A special smile for a big day: It’s my 5th birthday! (Or at least it’s close to today — I was adopted at around 7 months old, and this was the vet’s best estimate.)
This is the Wheeler House in Concord, Mass., and at least part of it is thought to be the 17th century house of Captain Thomas Wheeler, who led the Middlesex troop of soldiers to the rescue of Brookfield in King Philip’s War of 1675. Wheeler is also said to be the first settler in Concord Village (now Acton), where he cared for cattle during the summer.
Town records list the house as being built in 1688, but parts of it might be even older (!). Wheeler deeded his house and lot to Nathaniel Harwood, and it changed hands several times before becoming a double house for rent in 1806.
Tenants included “Put” Merriam and widow Mary Dunbar Minot, who moved her with her son after her husband died. Her daughter, Cynthia, married John Thoreau, and after Henry David Thoreau was born in 1817, the family lived here for a few months before moving to Chelmsford.
Charles Davis owned the house through the middle of the 19th century, and by 1875, it was purchased by the daughters of wheelwright, James C. Beals.
They worked in Boston as “forewomen of some large establishment,” saved up their money and bought the house to be a home for their elderly parents.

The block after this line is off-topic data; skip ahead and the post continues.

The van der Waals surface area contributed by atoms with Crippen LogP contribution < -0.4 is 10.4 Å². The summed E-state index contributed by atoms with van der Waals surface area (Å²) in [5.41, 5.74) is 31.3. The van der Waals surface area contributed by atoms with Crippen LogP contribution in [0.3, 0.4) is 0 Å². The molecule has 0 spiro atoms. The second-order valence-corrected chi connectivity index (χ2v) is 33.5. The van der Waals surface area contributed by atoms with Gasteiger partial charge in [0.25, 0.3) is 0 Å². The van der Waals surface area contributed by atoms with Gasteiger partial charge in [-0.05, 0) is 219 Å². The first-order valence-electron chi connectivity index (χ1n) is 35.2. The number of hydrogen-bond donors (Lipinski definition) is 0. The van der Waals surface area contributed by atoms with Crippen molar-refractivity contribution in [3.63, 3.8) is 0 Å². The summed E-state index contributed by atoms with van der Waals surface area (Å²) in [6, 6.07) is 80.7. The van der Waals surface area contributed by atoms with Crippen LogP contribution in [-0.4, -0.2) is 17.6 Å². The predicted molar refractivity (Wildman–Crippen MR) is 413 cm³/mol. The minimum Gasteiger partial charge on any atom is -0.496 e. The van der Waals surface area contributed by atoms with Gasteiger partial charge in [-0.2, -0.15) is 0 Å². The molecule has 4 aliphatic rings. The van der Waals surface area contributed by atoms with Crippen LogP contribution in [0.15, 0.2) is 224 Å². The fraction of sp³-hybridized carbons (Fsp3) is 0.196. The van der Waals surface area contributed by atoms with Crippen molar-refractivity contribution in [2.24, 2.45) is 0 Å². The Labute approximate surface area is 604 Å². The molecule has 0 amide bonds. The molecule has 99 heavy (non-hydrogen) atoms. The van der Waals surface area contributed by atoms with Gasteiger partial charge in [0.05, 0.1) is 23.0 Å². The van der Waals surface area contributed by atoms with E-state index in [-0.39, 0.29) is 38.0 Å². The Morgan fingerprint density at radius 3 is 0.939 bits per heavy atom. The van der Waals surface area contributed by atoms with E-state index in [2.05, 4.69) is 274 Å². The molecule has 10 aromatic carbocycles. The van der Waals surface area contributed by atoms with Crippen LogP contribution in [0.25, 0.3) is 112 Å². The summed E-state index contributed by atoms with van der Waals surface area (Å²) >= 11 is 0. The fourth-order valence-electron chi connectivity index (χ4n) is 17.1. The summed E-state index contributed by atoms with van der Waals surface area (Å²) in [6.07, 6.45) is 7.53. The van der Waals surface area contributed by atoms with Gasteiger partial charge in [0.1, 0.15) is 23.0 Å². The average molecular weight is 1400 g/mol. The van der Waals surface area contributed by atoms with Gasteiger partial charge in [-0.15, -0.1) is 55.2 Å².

Some renovations took place around 1880, and it was occupied for a few years by Colonel Samuel Richardson, who died in 1884. Originally from Framingham, Richardson had been a dry goods trader, and became a Deputy Sheriff — the first in Norfolk County — then was appointed by J.S. Keyes as Deputy Sheriff at East Cambridge.
Richardson subsequently fought in the Civil War, during which he organized a regiment from Cambridge, and was appointed Colonel. After the war he became Keyes’ Chief Deputy Marshal for a while, kept a hotel in Boston, and ended up in Concord as an officer at the state prison.
Around 1885-1886, the house was purchased by Benjamin H. Huttman, who had recently acquired the amazing house next door, and hired John Chapman to enlarge and remodel both places.
Huttman lived next door, while this house was occupied for years by his brother-in-law, farmer Alonzo B. Schureman, and his family. It was subsequently rented out and eventually fell to to B.H. Huttman’s widow, Maude. It was sold at auction around 1911 to mail carrier Patrick E. Cull, who passed it on to his son, Edward, a chauffer. He lived there until 1937.